China’s DiDi is worth US$68 billion after its Wall Street debut

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 China’s DiDi is worth US$68 billion after its Wall Street debut
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Summary

  • The stock opened at US$16.65 against the offering price of US$14.
  • The company was expecting a valuation of US$100 billion after the IPO.
  • The IPO saw considerable success despite the ongoing US-China trade dispute and Washington's concerns over Chinese companies' poor financial auditing standards.

China's ride-hailing company DiDi Global Inc. (NYSE: DIDI) stocks gained 1% after their first day of trading on the New York Exchange (NYSE) Wednesday, taking its market cap to US$68.49 billion.

The stock had seen a high of more than 17% in intraday after the IPO, one of the biggest by a Chinese company in the US since the Alibaba Group's (BABA) initial public offer in 2014.

The company was expecting a valuation of US$100 billion after the IPO. The stock opened at US$16.65 against the offering price of US$14. The stock fell in the late afternoon after seeing early gains. The stock closed at US$14.14 at the end of its first-day trading session.

The SoftBank-backed company priced its 316.8 million American depositary shares at the upper end of US$13-US$14 per share, raising US$4.4 billion. DiDi is the latest Chinese company to enter the US market after about 29 others debuted this year, raising around US$7.6 billion, Refinitiv data show.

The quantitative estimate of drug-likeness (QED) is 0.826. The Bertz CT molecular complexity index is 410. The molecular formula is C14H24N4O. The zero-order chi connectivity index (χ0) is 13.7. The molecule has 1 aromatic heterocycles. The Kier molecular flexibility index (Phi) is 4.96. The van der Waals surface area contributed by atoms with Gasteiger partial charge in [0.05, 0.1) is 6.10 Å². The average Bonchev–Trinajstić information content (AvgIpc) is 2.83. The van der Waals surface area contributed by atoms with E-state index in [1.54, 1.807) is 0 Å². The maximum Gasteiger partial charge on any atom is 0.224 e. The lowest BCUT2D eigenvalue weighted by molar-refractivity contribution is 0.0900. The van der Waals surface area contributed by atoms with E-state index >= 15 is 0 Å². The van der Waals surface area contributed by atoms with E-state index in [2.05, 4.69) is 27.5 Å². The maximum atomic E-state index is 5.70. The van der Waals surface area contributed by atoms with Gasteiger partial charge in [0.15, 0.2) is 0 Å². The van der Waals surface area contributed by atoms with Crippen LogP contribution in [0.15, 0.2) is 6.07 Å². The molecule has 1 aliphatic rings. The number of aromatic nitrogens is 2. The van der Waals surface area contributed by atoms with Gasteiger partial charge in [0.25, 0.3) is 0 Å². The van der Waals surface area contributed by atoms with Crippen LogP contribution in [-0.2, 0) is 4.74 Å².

The IPO saw considerable success despite the ongoing US-China trade dispute and Washington's concerns over Chinese companies' poor financial auditing standards. The Beijing-based company is also under a probe by Chinese agencies over its possible antitrust breaches, Reuters reported.

DiDi is also backed by tech giants like Uber, Tencent, and Alibaba. It was founded in 2012 by CEO Cheng Wei as Didi Dache before changing its name several times and finally settling for Didi Chuxing.

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Also Read: DiDi Global NYSE IPO: Here’s all you need to know

SoftBank is the largest investor of DiDi with a 20.2% stake, followed by Uber 12% and Tencent 6.4%. Cheng owns a 6.5% stake, with a voting power of 35.5% due to a dual-class stock structure.

Based on the first-day closing price, his stake in the company is now worth US$4.45 billion, while Uber's stake is worth US$8 billion, according to Reuters.

In the first quarter of 2021, DiDi, which operates in 16 countries, with more than 490 million annual active users, had reported a profit of around US$30 million. Goldman Sachs and JP Morgan were among the lead underwriters for the IPO.

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